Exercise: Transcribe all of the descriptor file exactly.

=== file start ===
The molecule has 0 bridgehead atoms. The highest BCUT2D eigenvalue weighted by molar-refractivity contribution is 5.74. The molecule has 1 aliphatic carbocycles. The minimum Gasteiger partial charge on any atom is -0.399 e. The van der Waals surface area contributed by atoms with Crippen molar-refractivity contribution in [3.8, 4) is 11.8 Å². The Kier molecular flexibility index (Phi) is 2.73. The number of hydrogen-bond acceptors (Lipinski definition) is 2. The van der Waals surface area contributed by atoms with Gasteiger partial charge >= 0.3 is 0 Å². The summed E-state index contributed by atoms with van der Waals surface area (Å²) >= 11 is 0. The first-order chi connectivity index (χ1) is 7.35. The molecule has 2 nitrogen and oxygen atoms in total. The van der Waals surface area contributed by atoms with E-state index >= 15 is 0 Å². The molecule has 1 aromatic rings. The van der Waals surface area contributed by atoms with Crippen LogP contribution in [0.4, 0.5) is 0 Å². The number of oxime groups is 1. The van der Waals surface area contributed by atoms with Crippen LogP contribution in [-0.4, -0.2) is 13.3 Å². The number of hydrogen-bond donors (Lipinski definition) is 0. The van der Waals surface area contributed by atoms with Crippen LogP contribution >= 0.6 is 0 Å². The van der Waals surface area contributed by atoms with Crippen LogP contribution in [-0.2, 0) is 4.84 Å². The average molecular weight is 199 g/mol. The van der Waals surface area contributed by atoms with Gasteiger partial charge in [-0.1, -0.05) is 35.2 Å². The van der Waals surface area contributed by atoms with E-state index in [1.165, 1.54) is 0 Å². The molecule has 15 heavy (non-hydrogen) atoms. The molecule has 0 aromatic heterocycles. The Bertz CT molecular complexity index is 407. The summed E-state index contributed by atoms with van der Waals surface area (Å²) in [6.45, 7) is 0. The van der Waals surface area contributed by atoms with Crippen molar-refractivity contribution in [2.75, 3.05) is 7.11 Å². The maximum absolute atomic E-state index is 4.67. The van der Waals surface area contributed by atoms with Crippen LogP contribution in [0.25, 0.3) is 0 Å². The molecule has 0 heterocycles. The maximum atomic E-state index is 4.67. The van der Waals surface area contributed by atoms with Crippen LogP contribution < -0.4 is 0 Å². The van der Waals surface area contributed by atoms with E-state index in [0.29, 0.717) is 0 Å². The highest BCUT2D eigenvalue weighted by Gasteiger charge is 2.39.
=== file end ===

The molecule has 0 bridgehead atoms. The highest BCUT2D eigenvalue weighted by molar-refractivity contribution is 5.74. The molecule has 1 aliphatic carbocycles. The minimum Gasteiger partial charge on any atom is -0.399 e. The van der Waals surface area contributed by atoms with Crippen molar-refractivity contribution in [3.8, 4) is 11.8 Å². The Kier molecular flexibility index (Phi) is 2.73. The number of hydrogen-bond acceptors (Lipinski definition) is 2. The van der Waals surface area contributed by atoms with Gasteiger partial charge >= 0.3 is 0 Å². The summed E-state index contributed by atoms with van der Waals surface area (Å²) >= 11 is 0. The first-order chi connectivity index (χ1) is 7.35. The molecule has 2 nitrogen and oxygen atoms in total. The van der Waals surface area contributed by atoms with E-state index >= 15 is 0 Å². The molecule has 1 aromatic rings. The van der Waals surface area contributed by atoms with Crippen LogP contribution in [0.4, 0.5) is 0 Å². The number of oxime groups is 1. The van der Waals surface area contributed by atoms with Crippen LogP contribution in [-0.4, -0.2) is 13.3 Å². The number of hydrogen-bond donors (Lipinski definition) is 0. The van der Waals surface area contributed by atoms with Crippen LogP contribution >= 0.6 is 0 Å². The van der Waals surface area contributed by atoms with Crippen LogP contribution in [-0.2, 0) is 4.84 Å². The average molecular weight is 199 g/mol. The van der Waals surface area contributed by atoms with Gasteiger partial charge in [-0.1, -0.05) is 35.2 Å². The van der Waals surface area contributed by atoms with E-state index in [1.165, 1.54) is 0 Å². The molecule has 15 heavy (non-hydrogen) atoms. The molecule has 0 aromatic heterocycles. The Bertz CT molecular complexity index is 407. The summed E-state index contributed by atoms with van der Waals surface area (Å²) in [6.45, 7) is 0. The van der Waals surface area contributed by atoms with Crippen molar-refractivity contribution in [2.75, 3.05) is 7.11 Å². The maximum absolute atomic E-state index is 4.67. The van der Waals surface area contributed by atoms with Crippen LogP contribution in [0.25, 0.3) is 0 Å². The molecule has 0 heterocycles. The maximum atomic E-state index is 4.67. The van der Waals surface area contributed by atoms with Crippen LogP contribution < -0.4 is 0 Å². The van der Waals surface area contributed by atoms with E-state index in [0.29, 0.717) is 0 Å². The highest BCUT2D eigenvalue weighted by Gasteiger charge is 2.39.